1Sa 19:18 Now David fled and escaped, and came to Samuel to Ramah, and told him all that Saul had done to him. He and Samuel went and lived in Naioth-
"Naioth" means "the dwellings" and seems to refer to a kind of college of instruction Samuel had built up at his home in Ramah. The Targum renders the word “house of instruction”. It would have been the first of the schools of the prophets. This would account for the prophets appearing at that place (:20).


1Sa 19:19 Saul was told, David is at Naioth in Ramah!-
Saul had a network of spies watching David (1 Sam. 18:20,24; 19:11,19; 23:7,13,25; 24:1; 27:4). In the type of Christ, this looks ahead to Mk. 3:2; Lk. 6:7; 14:1; 20:20; Jn. 11:57.


1Sa 19:20 Saul sent messengers to take David, and when they saw the company of the prophets prophesying and Samuel standing as head over them, the spirit of God came on the messengers of Saul and they also prophesied-
As explained on :18, there was a school of the prophets at Naioth, headed up by Samuel. This incident is looking ahead to the experience of the enemies of the Lord Jesus in Jn. 7:46. These messengers were those mentioned in :1 and :11, the servants of Saul who had agreed to murder David. They, Saul and everyone involved is here given a taste of the power of God's Spirit. He is able to take over the human mind by His Spirit, and make us spiritual; but as discussed on :24, He will not treat us as robots, overpowering us so that we have no choice but to be saved. We are to follow onwards in the path His Spirit sets us upon.


1Sa 19:21 When Saul was told, he sent other messengers, and they also prophesied. Saul sent messengers again the third time and they also prophesied-
We wonder if the content of the prophesy here mentioned was that David would be king.


1Sa 19:22 Then he went himself to Ramah, and came to the great well that is in Secu, and he asked, Where are Samuel and David? Someone said, They are at Naioth in Ramah-
LXX "the well of the threshing-floor that is in Sephi (or, the hill)". Saul ought to have learnt from experience. He had sent messengers to take David from his own house and murder him, but when they failed, he went himself; and failed to find David. Now circumstances repeated, as they do in lives where God is at work. When he is calmly told that David is at Naioth, and realizes that his messengers have been overcome by the Spirit; he ought to have realized that he would not prevail alone. But he continues; and despite his headlong folly, by pure grace, God's Spirit attempts to yet again burst into his life and turn him around.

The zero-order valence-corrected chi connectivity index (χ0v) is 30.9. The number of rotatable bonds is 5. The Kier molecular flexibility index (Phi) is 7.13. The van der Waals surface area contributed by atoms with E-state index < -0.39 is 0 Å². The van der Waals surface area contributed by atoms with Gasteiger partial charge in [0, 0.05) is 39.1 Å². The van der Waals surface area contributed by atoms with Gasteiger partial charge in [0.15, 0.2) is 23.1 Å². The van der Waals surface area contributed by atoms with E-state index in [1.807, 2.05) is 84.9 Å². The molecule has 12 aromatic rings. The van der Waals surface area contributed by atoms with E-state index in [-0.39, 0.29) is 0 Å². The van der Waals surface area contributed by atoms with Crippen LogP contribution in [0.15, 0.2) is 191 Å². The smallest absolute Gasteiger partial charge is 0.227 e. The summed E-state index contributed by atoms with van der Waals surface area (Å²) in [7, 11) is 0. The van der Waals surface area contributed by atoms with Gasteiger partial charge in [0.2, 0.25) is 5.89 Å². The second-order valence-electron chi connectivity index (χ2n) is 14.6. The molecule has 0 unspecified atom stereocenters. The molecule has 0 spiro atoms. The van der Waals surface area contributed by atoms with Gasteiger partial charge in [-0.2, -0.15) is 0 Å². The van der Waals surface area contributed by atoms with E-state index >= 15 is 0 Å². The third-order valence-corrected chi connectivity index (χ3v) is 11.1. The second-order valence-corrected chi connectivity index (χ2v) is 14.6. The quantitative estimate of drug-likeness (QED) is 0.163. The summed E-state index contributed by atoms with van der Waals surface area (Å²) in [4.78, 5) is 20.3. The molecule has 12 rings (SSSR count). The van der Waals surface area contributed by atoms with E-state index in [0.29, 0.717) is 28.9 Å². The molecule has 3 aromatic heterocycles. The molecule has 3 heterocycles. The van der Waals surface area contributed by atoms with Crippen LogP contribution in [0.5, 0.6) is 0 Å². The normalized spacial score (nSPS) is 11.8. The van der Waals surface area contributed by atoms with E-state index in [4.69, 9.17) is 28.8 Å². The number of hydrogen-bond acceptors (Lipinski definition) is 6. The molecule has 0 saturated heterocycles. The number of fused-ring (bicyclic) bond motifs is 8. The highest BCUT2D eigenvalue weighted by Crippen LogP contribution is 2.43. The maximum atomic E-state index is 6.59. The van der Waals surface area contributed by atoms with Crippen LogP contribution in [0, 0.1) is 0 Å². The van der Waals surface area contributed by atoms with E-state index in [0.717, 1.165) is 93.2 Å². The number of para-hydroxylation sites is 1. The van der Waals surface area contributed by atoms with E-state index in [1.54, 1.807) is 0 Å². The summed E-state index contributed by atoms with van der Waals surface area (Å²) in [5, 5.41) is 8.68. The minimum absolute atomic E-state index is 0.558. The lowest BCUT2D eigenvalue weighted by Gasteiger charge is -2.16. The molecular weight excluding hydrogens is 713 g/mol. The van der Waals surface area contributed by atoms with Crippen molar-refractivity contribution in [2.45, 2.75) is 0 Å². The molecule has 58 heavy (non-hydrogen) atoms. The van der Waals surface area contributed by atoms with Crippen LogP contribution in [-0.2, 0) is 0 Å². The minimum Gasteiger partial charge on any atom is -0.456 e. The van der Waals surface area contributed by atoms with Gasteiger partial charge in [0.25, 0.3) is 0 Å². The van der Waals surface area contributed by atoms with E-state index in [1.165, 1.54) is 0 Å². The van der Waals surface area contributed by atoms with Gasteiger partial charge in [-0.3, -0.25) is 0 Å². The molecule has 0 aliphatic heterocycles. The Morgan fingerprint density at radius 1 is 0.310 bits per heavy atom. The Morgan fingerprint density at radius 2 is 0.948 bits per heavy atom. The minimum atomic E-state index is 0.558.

1Sa 19:23 So he went towards Naioth in Ramah. Then the spirit of God came on him also, and he went on and prophesied until he came to Naioth in Ramah-
See on :24. This overpowering by the Spirit was not due to encounter with people or some kind of group psychology. We get the impression Saul had come alone; and now on the final stage of the journey, he was overcome by the Spirit in a deeply personal meeting with God. See on :24.


1Sa 19:24 He stripped off his clothes and he also prophesied before Samuel, and lay down naked all that day and all that night. Therefore they say, Is Saul also among the prophets?
-
The Spirit of God usually confirms the human spirit in the way the person wishes to go. But here we see how God at times makes a direct entrance into a person's life through His Spirit, as He had initially with Saul as he was out looking for lost donkeys. Twice God had told him that he was rejected from the kingship for his disobedience. But God dearly loved Saul, and really wanted their relationship to work, despite his mental illness and unspirituality. We marvel at God's desire to save and not to condemn, to accept rather than reject; and His tireless attempts to work even with the proud who have apparently turned away from God. For here God yet again comes into Saul's life and tries to almost force him to be humble.

To take off his kingly clothes before Samuel represented his willingness to resign the kingship for the sake of Samuel's prophetic word about David replacing him. We noted how Jonathan had willingly done this of his own initiative. But time and again, Saul refuses to follow on from the path God's Spirit placed him upon.